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Editorial

Editorial Ron Iphofen, Editor University of Wales, Bangor It is well known that the ‘informal’ carers of draw ideas from the literature which help resist older people with dementia tend to be older the expectation that ‘sleep problems’ are an people themselves. It is also generally assumed inevitability of growing older. They conclude that professional care support for such people that more sleep research specifically targeted would typically come from the community at older people is needed in order to inform psychiatric nurse. The study that Susan improved policy and practice. Pickard and Caroline Glendinning report here Jane Bentley, Julienne Meyer and Kalman demonstrates the mismatch between carers’ Kafetz, in their review of day hospital care and professionals’ expectations of the form assessment, also outline the key measurement that care can and should take. difficulties involved in such appraisal. As we Peter Hobson, Lesley Leeds and Jolyon have seen more than once before in Quality in Meara’s research also looks at carers, but from Ageing, traditional quantitative measurement the point of view of their coping strategies and approaches are inadequate to deal with the how they relate to quality of life. In a variability in service provision and individual multivariate study of Parkinson’s disease needs. As a consequence they question policy patients and their carers, they examined the demands for service review until more valid factors influencing the range of coping and reliable comparative indicators can be strategies adopted. Acknowledging these developed. relationships to be complex, they point up In some respects all of the work reported in some of the measurement difficulties involved this issue suggests the need for greater in research of this nature. methodological sophistication in research that In this issue, for the first time, we have two influences care policy and practice for older literature reviews. Jason Ellis, Mark Cropley people – an approach entirely consistent with and Sarah Hampson examine the problems our editorial policy. associated with insomnia in older people and 2 Quality in Ageing – Policy, practice and research Volume 2 Issue 4 December 2001 © Pavilion Publishing 2001 http://www.deepdyve.com/assets/images/DeepDyve-Logo-lg.png Quality in Ageing and Older Adults Emerald Publishing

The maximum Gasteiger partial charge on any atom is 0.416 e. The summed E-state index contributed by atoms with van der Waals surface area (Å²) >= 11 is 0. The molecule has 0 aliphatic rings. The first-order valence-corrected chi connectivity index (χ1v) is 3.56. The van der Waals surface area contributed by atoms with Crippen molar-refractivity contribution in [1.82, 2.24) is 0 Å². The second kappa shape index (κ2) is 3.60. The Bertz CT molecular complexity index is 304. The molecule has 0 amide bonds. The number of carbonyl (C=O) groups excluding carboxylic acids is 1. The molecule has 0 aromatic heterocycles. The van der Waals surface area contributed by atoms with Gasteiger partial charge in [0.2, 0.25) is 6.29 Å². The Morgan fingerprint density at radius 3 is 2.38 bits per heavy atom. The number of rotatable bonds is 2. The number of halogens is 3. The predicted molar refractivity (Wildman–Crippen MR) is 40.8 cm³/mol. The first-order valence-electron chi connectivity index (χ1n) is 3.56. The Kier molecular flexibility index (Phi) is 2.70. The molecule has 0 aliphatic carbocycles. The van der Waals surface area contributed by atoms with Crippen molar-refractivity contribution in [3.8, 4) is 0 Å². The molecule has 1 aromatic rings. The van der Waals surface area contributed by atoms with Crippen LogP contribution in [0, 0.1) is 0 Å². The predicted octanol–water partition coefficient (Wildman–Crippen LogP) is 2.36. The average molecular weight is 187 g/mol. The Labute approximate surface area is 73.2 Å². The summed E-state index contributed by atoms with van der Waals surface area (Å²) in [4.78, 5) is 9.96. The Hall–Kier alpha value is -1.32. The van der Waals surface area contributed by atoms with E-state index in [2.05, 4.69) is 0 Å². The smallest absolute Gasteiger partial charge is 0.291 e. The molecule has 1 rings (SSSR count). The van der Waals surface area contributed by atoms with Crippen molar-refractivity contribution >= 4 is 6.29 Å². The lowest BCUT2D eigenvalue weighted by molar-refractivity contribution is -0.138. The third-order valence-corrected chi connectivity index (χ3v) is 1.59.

Editorial

Quality in Ageing and Older Adults , Volume 2 (4): 1 – Dec 1, 2001

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Publisher
Emerald Publishing
Copyright
Copyright © Emerald Group Publishing Limited
ISSN
1471-7794
DOI
10.1108/14717794200100023
Publisher site
See Article on Publisher Site

Abstract

Ron Iphofen, Editor University of Wales, Bangor It is well known that the ‘informal’ carers of draw ideas from the literature which help resist older people with dementia tend to be older the expectation that ‘sleep problems’ are an people themselves. It is also generally assumed inevitability of growing older. They conclude that professional care support for such people that more sleep research specifically targeted would typically come from the community at older people is needed in order to inform psychiatric nurse. The study that Susan improved policy and practice. Pickard and Caroline Glendinning report here Jane Bentley, Julienne Meyer and Kalman demonstrates the mismatch between carers’ Kafetz, in their review of day hospital care and professionals’ expectations of the form assessment, also outline the key measurement that care can and should take. difficulties involved in such appraisal. As we Peter Hobson, Lesley Leeds and Jolyon have seen more than once before in Quality in Meara’s research also looks at carers, but from Ageing, traditional quantitative measurement the point of view of their coping strategies and approaches are inadequate to deal with the how they relate to quality of life. In a variability in service provision and individual multivariate study of Parkinson’s disease needs. As a consequence they question policy patients and their carers, they examined the demands for service review until more valid factors influencing the range of coping and reliable comparative indicators can be strategies adopted. Acknowledging these developed. relationships to be complex, they point up In some respects all of the work reported in some of the measurement difficulties involved this issue suggests the need for greater in research of this nature. methodological sophistication in research that In this issue, for the first time, we have two influences care policy and practice for older literature reviews. Jason Ellis, Mark Cropley people – an approach entirely consistent with and Sarah Hampson examine the problems our editorial policy. associated with insomnia in older people and 2 Quality in Ageing – Policy, practice and research Volume 2 Issue 4 December 2001 © Pavilion Publishing 2001

Journal

Quality in Ageing and Older AdultsEmerald Publishing

Published: Dec 1, 2001

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